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Semantic Web Agents: Hope or Hype Nicholas Gibbins School of Electronics and Computer Science University of Southampton.

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Presentation on theme: "Semantic Web Agents: Hope or Hype Nicholas Gibbins School of Electronics and Computer Science University of Southampton."— Presentation transcript:

1 Semantic Web Agents: Hope or Hype Nicholas Gibbins School of Electronics and Computer Science University of Southampton

2 The Cynic’s View The Semantic Web and agent technologies are just old-fashioned artificial intelligence. Artificial intelligence hasn’t delivered on its previous promises, so why should it now?

3 What is the Semantic Web? The Semantic Web is an extension of the current Web in which information is given a well-defined meaning, better enabling computers and people to work in cooperation. It is the idea of having data on the Web defined and linked in a way that it can be used for more effective discovery, automation, integration and reuse across various applications. The Web can reach its full potential if it becomes a place where data can be processed by automated tools as well as people. W3C Activity Statement

4 Example: Scientific American article Tim Berners-Lee James Hendler Ora Lassila The Semantic Web Scientific American vcard:fn dc:title dc:creator akt:publishedIndc:creator dc:date Relation and object types are defined in a machine-understandable form – an ontology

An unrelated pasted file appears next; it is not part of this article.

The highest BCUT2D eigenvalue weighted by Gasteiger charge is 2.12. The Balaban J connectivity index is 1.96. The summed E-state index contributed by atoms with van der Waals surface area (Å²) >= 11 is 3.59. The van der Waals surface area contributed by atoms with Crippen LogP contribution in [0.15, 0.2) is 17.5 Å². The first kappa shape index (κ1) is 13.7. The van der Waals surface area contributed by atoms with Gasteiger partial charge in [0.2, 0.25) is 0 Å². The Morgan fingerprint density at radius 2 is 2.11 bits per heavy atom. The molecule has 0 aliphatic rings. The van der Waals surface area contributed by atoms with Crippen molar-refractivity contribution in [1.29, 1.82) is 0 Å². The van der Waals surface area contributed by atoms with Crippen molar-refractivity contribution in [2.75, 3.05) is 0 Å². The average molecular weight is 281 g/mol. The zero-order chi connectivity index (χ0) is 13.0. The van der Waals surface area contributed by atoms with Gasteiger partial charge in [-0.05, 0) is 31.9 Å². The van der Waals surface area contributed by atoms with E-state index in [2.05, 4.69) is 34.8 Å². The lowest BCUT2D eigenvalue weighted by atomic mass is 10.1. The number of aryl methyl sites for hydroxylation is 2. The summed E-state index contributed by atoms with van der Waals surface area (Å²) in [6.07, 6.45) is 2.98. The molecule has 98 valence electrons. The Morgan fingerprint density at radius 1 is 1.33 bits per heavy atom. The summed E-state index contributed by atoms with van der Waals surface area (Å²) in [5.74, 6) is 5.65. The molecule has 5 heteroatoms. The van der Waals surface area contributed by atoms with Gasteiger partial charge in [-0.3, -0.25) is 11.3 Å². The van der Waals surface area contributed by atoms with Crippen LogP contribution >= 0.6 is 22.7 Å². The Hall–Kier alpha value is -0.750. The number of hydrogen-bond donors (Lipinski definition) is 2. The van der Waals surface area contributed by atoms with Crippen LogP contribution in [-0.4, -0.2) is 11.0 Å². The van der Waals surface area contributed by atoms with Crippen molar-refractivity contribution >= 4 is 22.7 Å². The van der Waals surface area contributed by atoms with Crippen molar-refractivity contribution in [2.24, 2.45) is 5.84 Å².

5 The Semantic Web layer cake XML + Namespaces URIUnicode SignatureEncryption Rules Proof Trust RDF RDF Schema OWL Identity Standard syntax Metadata Ontologies + Inference Explanation Attribution SPARQL (queries) User Interface and Applications

6 Semantic Web c The Semantic Web Hype Cycle Technology Trigger Peak of Inflated Expectation Trough of Disillusionment Slope of Enlightenment Plateau of Productivity Visibility Maturity Gartner

7 Which Semantic Web? Semantic Web as the Annotated Web ∙ Enrich existing web pages with annotations ∙ Classify web pages ∙ Use natural language techniques to extract information from web pages ∙ Annotations enable enhanced browsing and searching ∙ (but NLP is hard)

8 Which Semantic Web? Semantic Web as the Web of Data ∙ Expose existing databases in a common format ∙ Express database schemas in a machine- understandable form ∙ Common format allows the integration of data in unexpected ways ∙ Machine-understandable schemas allow reasoning about data ∙ (make the most of the structure you already have)

9 Rocket Science (not) Is this rocket science? Well, not really. The Semantic Web, like the World Wide Web, is just taking well established ideas, and making them work interoperably over the Internet. This is done with standards, which is what the World Wide Web Consortium is all about. We are not inventing relational models for data, or query systems or rule- based systems. We are just webizing them. We are just allowing them to work together in a decentralized system - without a human having to custom handcraft every connection. Tim Berners-Lee, Business Case for the Semantic Web,

10 e-Science and the Semantic Web ∙ e-Science characterised as: ∙ Large-scale science ∙ Distributed global collaborations ∙ Very large data collections ∙ Very large scale computing resources ∙ Data integration will be a major issue ∙ Capture, publish, reuse data ∙ Agreed vocabularies for data exchange